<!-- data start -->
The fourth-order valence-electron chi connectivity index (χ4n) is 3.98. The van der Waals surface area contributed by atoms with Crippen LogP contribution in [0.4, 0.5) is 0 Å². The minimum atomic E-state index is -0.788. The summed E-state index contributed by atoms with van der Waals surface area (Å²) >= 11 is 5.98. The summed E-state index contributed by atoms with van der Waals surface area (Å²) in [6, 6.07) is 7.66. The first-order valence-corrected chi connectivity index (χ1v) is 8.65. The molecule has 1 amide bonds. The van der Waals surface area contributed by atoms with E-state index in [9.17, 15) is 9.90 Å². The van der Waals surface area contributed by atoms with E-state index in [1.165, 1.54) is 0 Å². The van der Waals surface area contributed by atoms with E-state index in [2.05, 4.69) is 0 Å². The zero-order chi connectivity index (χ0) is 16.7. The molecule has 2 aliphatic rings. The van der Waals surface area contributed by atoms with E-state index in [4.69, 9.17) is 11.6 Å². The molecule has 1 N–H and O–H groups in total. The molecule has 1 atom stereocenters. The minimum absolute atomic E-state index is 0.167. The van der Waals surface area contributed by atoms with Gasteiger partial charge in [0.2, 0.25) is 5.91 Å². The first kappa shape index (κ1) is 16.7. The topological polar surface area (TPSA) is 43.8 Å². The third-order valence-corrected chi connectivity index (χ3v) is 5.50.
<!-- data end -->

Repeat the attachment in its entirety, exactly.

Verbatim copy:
The fourth-order valence-electron chi connectivity index (χ4n) is 3.98. The van der Waals surface area contributed by atoms with Crippen LogP contribution in [0.4, 0.5) is 0 Å². The minimum atomic E-state index is -0.788. The summed E-state index contributed by atoms with van der Waals surface area (Å²) >= 11 is 5.98. The summed E-state index contributed by atoms with van der Waals surface area (Å²) in [6, 6.07) is 7.66. The first-order valence-corrected chi connectivity index (χ1v) is 8.65. The molecule has 1 amide bonds. The van der Waals surface area contributed by atoms with E-state index in [9.17, 15) is 9.90 Å². The van der Waals surface area contributed by atoms with E-state index in [1.165, 1.54) is 0 Å². The van der Waals surface area contributed by atoms with E-state index in [2.05, 4.69) is 0 Å². The zero-order chi connectivity index (χ0) is 16.7. The molecule has 2 aliphatic rings. The van der Waals surface area contributed by atoms with E-state index in [4.69, 9.17) is 11.6 Å². The molecule has 1 N–H and O–H groups in total. The molecule has 1 atom stereocenters. The minimum absolute atomic E-state index is 0.167. The van der Waals surface area contributed by atoms with Gasteiger partial charge in [0.2, 0.25) is 5.91 Å². The first kappa shape index (κ1) is 16.7. The topological polar surface area (TPSA) is 43.8 Å². The third-order valence-corrected chi connectivity index (χ3v) is 5.50.